| May 14, 2013
When selecting a web content management system, do business requirements really matter? Business requirements are very fickle and change all too frequently. So to some extent, what really matters more is extensibility.
All too often, nontechnical users simply do not understand the dynamics of selecting the right tools and platforms for development - they are driven by the business requirements of the here and now. This means they may try to select content management systems where they can get things done by themselves and completely bypass what they believe is the developer team bottleneck.
As an application developer, you know that 9 out of 10 business users will more than likely never understand the development process – or anything about the software lifecycle, for that matter. I’m sure that some nontechnical people you know think that developers merely press a few buttons and applications simply build themselves. But what are they to know? Their world is one of WYSIWYG, drag & drop environments. Talk about ASP.NET, extensible APIs, HTML5 and jQuery… you’ll soon be the recipient of blank stares and hear a whooshing sound right over their heads.
So based upon their current requirement, a business user might influence an organization toward a proprietary WCM that fits those needs, but lacks the flexibility and extensibility for tomorrow's business requirements.
Selecting WCM technology that will stand the test of time
Now remember, to a “business user" a solution is not just about systems, code or technology. For them, technology is a means to an end. They look to technology to solve business problems… driven by business needs.
Business users are technology agnostic.
If they didn't have to involve the development team... they wouldn't. They seek whatever technology they perceive will empower their business to easily engage, convert and retain customers. And in the selection of this technology, they may not see how some proprietary system does not allow them to evolve with changes in the market requirements.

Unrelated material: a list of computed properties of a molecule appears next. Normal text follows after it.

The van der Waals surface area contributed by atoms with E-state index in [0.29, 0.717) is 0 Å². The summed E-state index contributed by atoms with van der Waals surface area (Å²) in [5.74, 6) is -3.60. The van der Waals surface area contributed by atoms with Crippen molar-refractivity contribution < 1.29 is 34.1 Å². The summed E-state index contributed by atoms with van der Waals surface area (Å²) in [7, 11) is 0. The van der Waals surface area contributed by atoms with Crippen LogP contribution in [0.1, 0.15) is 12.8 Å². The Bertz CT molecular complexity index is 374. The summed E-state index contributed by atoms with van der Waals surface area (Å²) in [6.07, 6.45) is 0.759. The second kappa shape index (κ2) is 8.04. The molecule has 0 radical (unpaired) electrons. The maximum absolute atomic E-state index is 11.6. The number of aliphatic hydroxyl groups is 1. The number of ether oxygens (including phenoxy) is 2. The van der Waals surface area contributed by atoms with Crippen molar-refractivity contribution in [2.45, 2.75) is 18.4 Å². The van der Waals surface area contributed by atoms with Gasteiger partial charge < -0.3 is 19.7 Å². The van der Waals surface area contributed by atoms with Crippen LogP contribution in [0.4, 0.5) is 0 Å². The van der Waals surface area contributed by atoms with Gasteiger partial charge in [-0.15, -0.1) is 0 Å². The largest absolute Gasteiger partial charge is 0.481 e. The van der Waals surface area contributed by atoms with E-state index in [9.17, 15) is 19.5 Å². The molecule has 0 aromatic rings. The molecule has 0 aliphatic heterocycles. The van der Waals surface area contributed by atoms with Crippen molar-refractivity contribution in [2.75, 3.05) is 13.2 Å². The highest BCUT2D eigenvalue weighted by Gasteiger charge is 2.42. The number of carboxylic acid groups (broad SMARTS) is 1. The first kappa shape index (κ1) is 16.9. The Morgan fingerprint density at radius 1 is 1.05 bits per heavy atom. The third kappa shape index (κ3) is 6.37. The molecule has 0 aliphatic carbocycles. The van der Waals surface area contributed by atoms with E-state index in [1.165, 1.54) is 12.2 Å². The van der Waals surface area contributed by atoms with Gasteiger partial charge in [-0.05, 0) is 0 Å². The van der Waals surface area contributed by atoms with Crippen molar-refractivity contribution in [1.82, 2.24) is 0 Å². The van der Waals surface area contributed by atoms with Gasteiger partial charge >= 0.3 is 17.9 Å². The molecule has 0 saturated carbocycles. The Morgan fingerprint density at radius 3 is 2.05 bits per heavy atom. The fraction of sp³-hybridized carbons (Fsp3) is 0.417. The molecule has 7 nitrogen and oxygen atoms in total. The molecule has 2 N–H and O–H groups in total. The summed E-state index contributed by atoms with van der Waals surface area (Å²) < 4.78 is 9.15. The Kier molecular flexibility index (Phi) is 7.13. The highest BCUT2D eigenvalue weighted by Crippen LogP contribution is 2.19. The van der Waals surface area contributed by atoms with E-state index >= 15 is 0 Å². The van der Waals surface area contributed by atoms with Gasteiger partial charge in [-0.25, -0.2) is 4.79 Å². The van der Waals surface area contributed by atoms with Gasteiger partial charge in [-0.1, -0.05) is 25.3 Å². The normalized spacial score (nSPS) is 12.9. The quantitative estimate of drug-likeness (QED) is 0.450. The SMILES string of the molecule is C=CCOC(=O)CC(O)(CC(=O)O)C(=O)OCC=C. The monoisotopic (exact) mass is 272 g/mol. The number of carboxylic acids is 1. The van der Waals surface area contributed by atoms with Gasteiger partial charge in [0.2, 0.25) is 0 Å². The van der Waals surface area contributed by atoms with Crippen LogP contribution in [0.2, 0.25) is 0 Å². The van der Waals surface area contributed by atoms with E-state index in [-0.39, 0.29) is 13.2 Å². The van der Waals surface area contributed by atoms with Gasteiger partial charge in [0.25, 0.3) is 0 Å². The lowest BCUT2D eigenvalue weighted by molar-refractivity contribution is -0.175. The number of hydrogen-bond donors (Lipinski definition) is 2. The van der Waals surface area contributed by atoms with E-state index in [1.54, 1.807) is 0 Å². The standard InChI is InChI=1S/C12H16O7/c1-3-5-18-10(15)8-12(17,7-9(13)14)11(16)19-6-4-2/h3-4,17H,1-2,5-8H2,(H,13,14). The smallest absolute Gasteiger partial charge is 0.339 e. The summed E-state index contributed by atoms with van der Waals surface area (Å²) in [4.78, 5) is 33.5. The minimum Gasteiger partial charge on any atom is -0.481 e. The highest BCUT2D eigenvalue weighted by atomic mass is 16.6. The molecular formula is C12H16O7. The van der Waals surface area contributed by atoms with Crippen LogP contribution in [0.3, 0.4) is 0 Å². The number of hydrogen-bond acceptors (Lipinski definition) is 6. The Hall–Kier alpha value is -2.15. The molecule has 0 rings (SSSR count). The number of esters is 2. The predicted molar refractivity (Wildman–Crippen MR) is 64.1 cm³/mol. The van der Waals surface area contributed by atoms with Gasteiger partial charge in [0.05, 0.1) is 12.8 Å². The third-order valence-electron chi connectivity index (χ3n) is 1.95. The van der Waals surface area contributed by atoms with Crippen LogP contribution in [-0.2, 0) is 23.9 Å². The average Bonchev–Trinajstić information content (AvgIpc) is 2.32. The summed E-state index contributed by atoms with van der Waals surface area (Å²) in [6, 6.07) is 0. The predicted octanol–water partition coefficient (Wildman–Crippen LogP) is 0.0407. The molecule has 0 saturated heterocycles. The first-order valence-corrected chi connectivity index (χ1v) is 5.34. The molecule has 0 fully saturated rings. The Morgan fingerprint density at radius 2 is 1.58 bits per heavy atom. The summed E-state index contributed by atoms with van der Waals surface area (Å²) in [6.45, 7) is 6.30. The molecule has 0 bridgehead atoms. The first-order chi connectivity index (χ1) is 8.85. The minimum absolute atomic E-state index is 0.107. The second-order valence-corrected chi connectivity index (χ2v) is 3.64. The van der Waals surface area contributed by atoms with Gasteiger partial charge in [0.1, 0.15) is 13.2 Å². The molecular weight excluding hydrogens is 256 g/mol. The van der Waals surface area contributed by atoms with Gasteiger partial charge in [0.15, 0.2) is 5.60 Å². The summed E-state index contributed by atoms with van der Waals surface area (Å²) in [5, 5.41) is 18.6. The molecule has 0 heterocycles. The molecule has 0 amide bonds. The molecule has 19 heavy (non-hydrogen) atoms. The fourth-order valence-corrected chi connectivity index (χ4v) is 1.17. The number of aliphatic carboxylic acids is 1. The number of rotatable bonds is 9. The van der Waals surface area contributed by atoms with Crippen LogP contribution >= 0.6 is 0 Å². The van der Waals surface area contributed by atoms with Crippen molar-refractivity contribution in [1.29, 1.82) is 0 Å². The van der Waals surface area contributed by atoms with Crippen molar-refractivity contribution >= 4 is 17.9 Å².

Your objective, as a .NET developer, is the same as a business user - to empower the business to engage, convert and retain. Select the wrong technology, however, and the business may not fully achieve its market goals. For instance, select a web content management system with an API that lacks flexibility and extensibility may delay the entire project's deployment. Or even worse, select a proprietary WCM and you may not achieve your business goals at all due to its lack of customization. So your influence with the business user is key.
A few things to consider when selecting a WCM:
- Is the WCM based upon a robust web technology like ASP .NET? Does it provide reusable controls and views, as well as data providers? These technologies enable you to customize your WCM to address unique project requirements without sacrificing the ability to address future criteria.
- Does the WCM let you define custom content types using a Web-based interface? This allows you to define new data models to create one-to-one, one-to-many, or many-to-many associations with other content types.
- Is it flexible? As a .NET developer, can you switch freely between Web Forms, MVC, and even a mix mode where the two can coexist on the same page?
Now... think about how you can interpret these considerations for the business user and how it will help them achieve their long term goals.
One thing is certain - business requirements change. You can help your business user understand that extensibility is the real key in selecting a WCM – not necessarily the current business requirements. Over time, your unique project requirements will evolve as the market shifts. Will your choice in a WCM enable you to easily adjust and adapt the way you need it to?
Learn more about the extensibility of Telerik Sitefinity's CMS and how you can extend it to meet your unique project requirements for today and beyond.